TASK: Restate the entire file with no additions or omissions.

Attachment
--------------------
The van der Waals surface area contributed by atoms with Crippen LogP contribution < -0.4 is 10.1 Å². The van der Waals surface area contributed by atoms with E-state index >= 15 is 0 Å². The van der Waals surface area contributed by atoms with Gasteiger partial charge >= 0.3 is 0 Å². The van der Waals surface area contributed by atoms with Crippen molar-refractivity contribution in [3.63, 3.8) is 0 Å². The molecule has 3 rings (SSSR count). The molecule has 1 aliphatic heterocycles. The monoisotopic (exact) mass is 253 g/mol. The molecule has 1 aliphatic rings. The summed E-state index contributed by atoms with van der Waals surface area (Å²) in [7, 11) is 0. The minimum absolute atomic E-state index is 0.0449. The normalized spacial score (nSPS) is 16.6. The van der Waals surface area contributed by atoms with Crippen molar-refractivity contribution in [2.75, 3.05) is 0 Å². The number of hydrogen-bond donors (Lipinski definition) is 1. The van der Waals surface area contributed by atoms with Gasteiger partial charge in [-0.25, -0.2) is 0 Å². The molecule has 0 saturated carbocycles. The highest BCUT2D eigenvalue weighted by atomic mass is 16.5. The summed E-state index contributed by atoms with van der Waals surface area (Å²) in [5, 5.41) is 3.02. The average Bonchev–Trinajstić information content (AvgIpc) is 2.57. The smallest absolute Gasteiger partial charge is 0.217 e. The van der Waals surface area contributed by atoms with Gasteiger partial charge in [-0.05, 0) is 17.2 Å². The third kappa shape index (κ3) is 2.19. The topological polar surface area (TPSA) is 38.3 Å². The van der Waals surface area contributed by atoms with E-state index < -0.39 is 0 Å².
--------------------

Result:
The van der Waals surface area contributed by atoms with Crippen LogP contribution < -0.4 is 10.1 Å². The van der Waals surface area contributed by atoms with E-state index >= 15 is 0 Å². The van der Waals surface area contributed by atoms with Gasteiger partial charge >= 0.3 is 0 Å². The van der Waals surface area contributed by atoms with Crippen molar-refractivity contribution in [3.63, 3.8) is 0 Å². The molecule has 3 rings (SSSR count). The molecule has 1 aliphatic heterocycles. The monoisotopic (exact) mass is 253 g/mol. The molecule has 1 aliphatic rings. The summed E-state index contributed by atoms with van der Waals surface area (Å²) in [7, 11) is 0. The minimum absolute atomic E-state index is 0.0449. The normalized spacial score (nSPS) is 16.6. The van der Waals surface area contributed by atoms with Crippen molar-refractivity contribution in [2.75, 3.05) is 0 Å². The number of hydrogen-bond donors (Lipinski definition) is 1. The van der Waals surface area contributed by atoms with Gasteiger partial charge in [-0.25, -0.2) is 0 Å². The molecule has 0 saturated carbocycles. The highest BCUT2D eigenvalue weighted by atomic mass is 16.5. The summed E-state index contributed by atoms with van der Waals surface area (Å²) in [5, 5.41) is 3.02. The average Bonchev–Trinajstić information content (AvgIpc) is 2.57. The smallest absolute Gasteiger partial charge is 0.217 e. The van der Waals surface area contributed by atoms with Gasteiger partial charge in [-0.05, 0) is 17.2 Å². The third kappa shape index (κ3) is 2.19. The topological polar surface area (TPSA) is 38.3 Å². The van der Waals surface area contributed by atoms with E-state index < -0.39 is 0 Å².